I’ll be the first to admit that Xypherous and I have different philosophies when it comes to champion design. He does make some interesting champions, but at least in the case of Nautilus, he is willing to overload on mechanics. If you read his dev diary and watch Phreak’s champion spotlight, you’ll notice there isn’t much talk of weakness. Any talk of a potential downfall in his design is met with “so we gave him X.” Notice the following:
One of the strongest downsides to a self-only shield is that it is effectively ignorable by the enemy team. Unless you are threatening enough so that you must be killed on sight, defensive shielded targets are generally ignored as there isn’t a point to attacking him.
Which was preceded by:
However, if he’s left alone, Nautilus can contribute heavy damage to the enemy team.
This is one major design decision that I just don’t understand about this game. Why does a tank need to deal big damage? Even solid damage over the course of a fight? Isn’t the fact that he has four CC skills enough? Isn’t the disruption caused by his presence enough? Xypherous talks about Wrath of the Titan being a “soft-taunt” because it adds damage if players don’t attack Nautilus. Why does a character with four CC skills need a soft-taunt? This doesn’t make any sense.
What about this – what if the tank was designed to control opponents, either by creating openings for his teammates to get kills or preventing the other team from attack. He would have very limited damage, relying instead on CC to keep his enemies alive. His enemies would then have to make an interesting choice – attack the high damage people in the back and risk getting stuck in Nautilus’ CC or burn skills on Nautilus so that the high priority targets are vulnerable. Instead, Nautilus forces players to burn skills on him or suffer huge consequences. That’s not interesting. It takes away the opponent’s ability to make an interesting choice but, more importantly, it takes away Nautilus’ ability and incentive to make interesting, epic plays.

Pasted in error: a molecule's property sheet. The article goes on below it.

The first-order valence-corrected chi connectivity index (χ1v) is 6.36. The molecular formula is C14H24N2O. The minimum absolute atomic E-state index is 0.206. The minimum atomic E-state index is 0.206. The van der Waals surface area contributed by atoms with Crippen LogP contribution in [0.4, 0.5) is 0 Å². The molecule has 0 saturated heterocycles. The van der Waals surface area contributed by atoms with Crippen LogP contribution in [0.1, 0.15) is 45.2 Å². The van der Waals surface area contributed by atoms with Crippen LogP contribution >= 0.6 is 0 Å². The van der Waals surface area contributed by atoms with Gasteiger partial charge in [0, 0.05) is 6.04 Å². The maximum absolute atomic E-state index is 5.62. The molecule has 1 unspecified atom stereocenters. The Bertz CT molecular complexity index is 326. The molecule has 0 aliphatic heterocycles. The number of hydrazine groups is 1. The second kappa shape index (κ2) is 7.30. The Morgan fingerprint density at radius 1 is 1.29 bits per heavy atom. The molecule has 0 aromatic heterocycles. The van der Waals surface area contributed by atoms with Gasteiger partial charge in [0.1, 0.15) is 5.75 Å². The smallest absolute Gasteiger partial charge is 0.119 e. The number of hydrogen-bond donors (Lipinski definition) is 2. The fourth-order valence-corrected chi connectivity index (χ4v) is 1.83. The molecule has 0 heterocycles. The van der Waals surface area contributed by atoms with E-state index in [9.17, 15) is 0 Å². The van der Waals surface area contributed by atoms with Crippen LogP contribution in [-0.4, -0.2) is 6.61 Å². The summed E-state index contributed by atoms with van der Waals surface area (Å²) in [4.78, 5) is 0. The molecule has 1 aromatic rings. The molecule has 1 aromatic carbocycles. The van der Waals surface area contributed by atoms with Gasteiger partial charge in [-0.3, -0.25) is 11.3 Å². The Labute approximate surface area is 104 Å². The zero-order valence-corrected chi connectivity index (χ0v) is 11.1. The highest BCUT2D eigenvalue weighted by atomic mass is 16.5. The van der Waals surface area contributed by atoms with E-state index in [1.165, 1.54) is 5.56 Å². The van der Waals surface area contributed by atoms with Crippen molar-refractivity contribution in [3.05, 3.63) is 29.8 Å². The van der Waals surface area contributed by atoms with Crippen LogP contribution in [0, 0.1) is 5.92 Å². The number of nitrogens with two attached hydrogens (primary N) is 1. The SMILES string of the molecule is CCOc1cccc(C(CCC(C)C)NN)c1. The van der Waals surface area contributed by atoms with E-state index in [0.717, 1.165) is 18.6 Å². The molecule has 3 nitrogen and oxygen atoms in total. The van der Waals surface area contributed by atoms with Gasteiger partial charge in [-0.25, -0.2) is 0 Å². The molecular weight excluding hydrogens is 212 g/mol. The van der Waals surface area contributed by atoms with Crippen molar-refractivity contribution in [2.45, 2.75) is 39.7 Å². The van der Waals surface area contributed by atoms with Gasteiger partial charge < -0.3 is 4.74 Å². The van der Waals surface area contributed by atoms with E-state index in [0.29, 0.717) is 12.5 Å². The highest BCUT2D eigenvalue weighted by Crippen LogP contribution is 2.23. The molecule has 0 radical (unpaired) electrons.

I’ve been thinking about this a lot as I’ve been playing DotA. I have a ton of fun playing support and tank champions in DotA, mostly because I’m not stuck spamming heals on my lanemate. I get to harass a lot. I set up kills a lot. Most of all, I get to make big plays during teamfights. Timing a stun for the perfect moment to save my carry from an enemy stunlock, using Force Staff to move my allies out of harm’s way, landing the perfect Shallow Grave to prevent death – these are all things I’ve pulled off or seen pulled off in ways that make me want to play support and tanks. Because those characters don’t often have big damage, they have a chance to move within a fight and have a serious impact on its outcome. Fights feel extremely dynamic because there is a constant target shift going on – players are trying to burn the big damage dealers while avoiding the crowd control of supports and tanks.
I can think of one character who has both big damage and big utility without any real sacrifice and he’s the most broken character in the game: Invoker. Pretty much every other character suffers from some setback, whether it’s mobility, lack of crowd control, position dependent skills, and so on. The game allows players to shore up those weaknesses through itemization, which obviously comes at a cost. On the whole, it’s the constantly sliding scale of damage, control, durability and mobility that makes a teamfight in DotA interesting. Only one character in DotA has all of those attributes without a truly godlike farm. I certainly can’t say the same for League.